Sunyani-Memeneda ne FONKAR
7/31/2011 11:33:47 PM -
In the Akan tradition swearing a great oath is a marked feature of court procedure. Employed as a way of bringing to the notice of a chief, for punishment of a wrong-doer, an offence that has been committed. An oath usually alludes to a misfortune or disaster of the past, which involved a considerable loss of life to the tribe.
In Akwapim, the main oath is called Wukuda ne Sokode and refers to the great loss by the Akwapims in a town called Sokode about a hundred years ago. The Great Oath of Ashanti is Kormante ne Memeneda. It refers to the great loss of lives and defeat of the Ashanti by the Fante in Kormante on a Saturday.
Most oaths refer to tragic events of a kind in the history of an organized group.
For the National Democratic Congress (NDC), “Sunyani-Memeneda ne FONKAR” might come to be their great oath. Party members who wish to declare or challenge truth and falsehood, could be compelled to swear Sunyani-Memeneda ne FONKAR in order to call executives to attention rather than the seizure of KVIPs, burning party offices or locking DCEs out of office.
The next seventeen months to December 2012 will determine whether or not the NDC will ingrain an oath as significant as this in their manifesto. There was no loss of life but the incertitude regarding JJ Rawlings' next game play creates a fall out that could cost them the next four or maybe more years.
Our society still believes that when individuals' actions conform to the norms and values of the society, the Paramount Stool waxes strong. There is abundance of crop and meat, and women are blessed with many children. On the other hand, when individuals depart from the traditional rules of behaviour they defile the stool that is, the values that the Paramount Stool stands for suffer; the vitality of the stool falls; and, plagues, draughts and famines break out and endanger the life of the nation. This belief, that every social action has an immediate utilitarian result, binds all the segments of the nation into a single moral corpus in which the various parts owe it to the whole to conform to the ideals enshrined in the national symbol.
Let me illustrate this.
When the Asantehene purifies and honours the Golden Stool in the Odwira and Adae festivals, he evokes, and reaffirms the Ashanti Nation's belief in, the ideals the observance of which is the condition of an ordered national life. As might be expected, the acts that most seriously injure the spiritual life of the nation and therefore defile the stool are those that infringe the basic principles of social organization: principles that regulate interactions between individuals and categories of individuals.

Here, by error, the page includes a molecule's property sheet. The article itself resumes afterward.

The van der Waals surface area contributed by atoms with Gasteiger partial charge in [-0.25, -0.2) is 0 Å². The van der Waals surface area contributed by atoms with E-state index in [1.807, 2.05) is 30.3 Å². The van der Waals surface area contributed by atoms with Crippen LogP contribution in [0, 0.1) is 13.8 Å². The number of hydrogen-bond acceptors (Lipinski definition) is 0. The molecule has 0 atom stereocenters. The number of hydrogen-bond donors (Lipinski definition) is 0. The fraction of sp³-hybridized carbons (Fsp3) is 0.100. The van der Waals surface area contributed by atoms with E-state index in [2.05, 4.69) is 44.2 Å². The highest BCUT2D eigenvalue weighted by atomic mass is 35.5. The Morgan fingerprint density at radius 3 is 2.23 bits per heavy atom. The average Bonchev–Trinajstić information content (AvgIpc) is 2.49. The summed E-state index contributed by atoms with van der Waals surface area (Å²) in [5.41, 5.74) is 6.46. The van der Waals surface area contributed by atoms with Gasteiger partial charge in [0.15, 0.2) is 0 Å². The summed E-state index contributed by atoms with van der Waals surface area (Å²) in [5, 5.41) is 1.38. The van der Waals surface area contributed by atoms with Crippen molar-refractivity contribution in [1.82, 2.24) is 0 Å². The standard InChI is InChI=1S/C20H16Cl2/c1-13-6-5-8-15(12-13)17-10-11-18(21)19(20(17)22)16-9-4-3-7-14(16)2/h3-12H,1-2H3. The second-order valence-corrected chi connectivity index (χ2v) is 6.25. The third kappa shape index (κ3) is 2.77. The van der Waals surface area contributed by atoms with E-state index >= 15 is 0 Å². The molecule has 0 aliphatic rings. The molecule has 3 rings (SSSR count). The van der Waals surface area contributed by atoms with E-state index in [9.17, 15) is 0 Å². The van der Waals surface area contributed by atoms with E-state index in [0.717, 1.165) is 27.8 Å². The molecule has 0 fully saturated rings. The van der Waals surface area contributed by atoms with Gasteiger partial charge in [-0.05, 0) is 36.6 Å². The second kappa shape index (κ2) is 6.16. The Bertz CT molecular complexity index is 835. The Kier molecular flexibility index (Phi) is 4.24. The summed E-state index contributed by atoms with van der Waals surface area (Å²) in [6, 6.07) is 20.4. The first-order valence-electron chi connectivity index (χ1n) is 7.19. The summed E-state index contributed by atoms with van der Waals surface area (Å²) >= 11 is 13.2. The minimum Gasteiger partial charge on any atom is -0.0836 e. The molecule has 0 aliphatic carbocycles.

As a society that preaches respect of the “presidency” as a first shout, we have elevated the position of the President, a purely western type institution and made that position to acquire the status of our great chiefs.
Our chiefs are the connection between the spirit world and us. We depend on our chiefs to keep the moral compass pointing in the right direction, ensuring that we have a society organized on ethical lines, with respect and commitment to the whole. The Chiefs are custodians of the stool lands for the people and the unborn children, implying that they will by default be more committed to their lands. Of course it does not always work that way in the real world, which is also why our decentralization policy is such a challenge. DCEs are neither seen as the moderators of our civility, nor are they seen as preserving our communities, because their allegiance is directed toward the Western structure and not to our own communal development.
We have somehow extended this obligation of respect by the people to the President, Parliament and Institutional heads. The weak argument by politicians that the Presidency and civil heads MUST be respected, distorts the reverence we have for our Kings and Chiefs and confers on our leaders a right to assimilate authority through spiritual power without earning it.
Yet, where in our society the Omanhene can be questioned for taboo behaviour and can be removed from the stool for specific offences, our politicians have cloaked the President with shrouds from the BNI, National Security, the Police and the Attorney General. And Fear and Panic.
When Nana Konadu Rawlings challenged the sitting President, she disturbed the communal NDC order. Her boldness threatened an unforgiving establishment that was not ready to accept that the spiritually ordained President had committed a destooling offence of non-performance.
It caused an uproar. It was not seen as a popularity contest for the leader of a party. It became an affront to the deified Presidency we promote.
Sunyani-Memeneda ne FONKAR will write the history of the NDC party should President Mills not be re-elected. It will loom larger than all previous NDC in-fights and the casualty list of still living victims could be countless.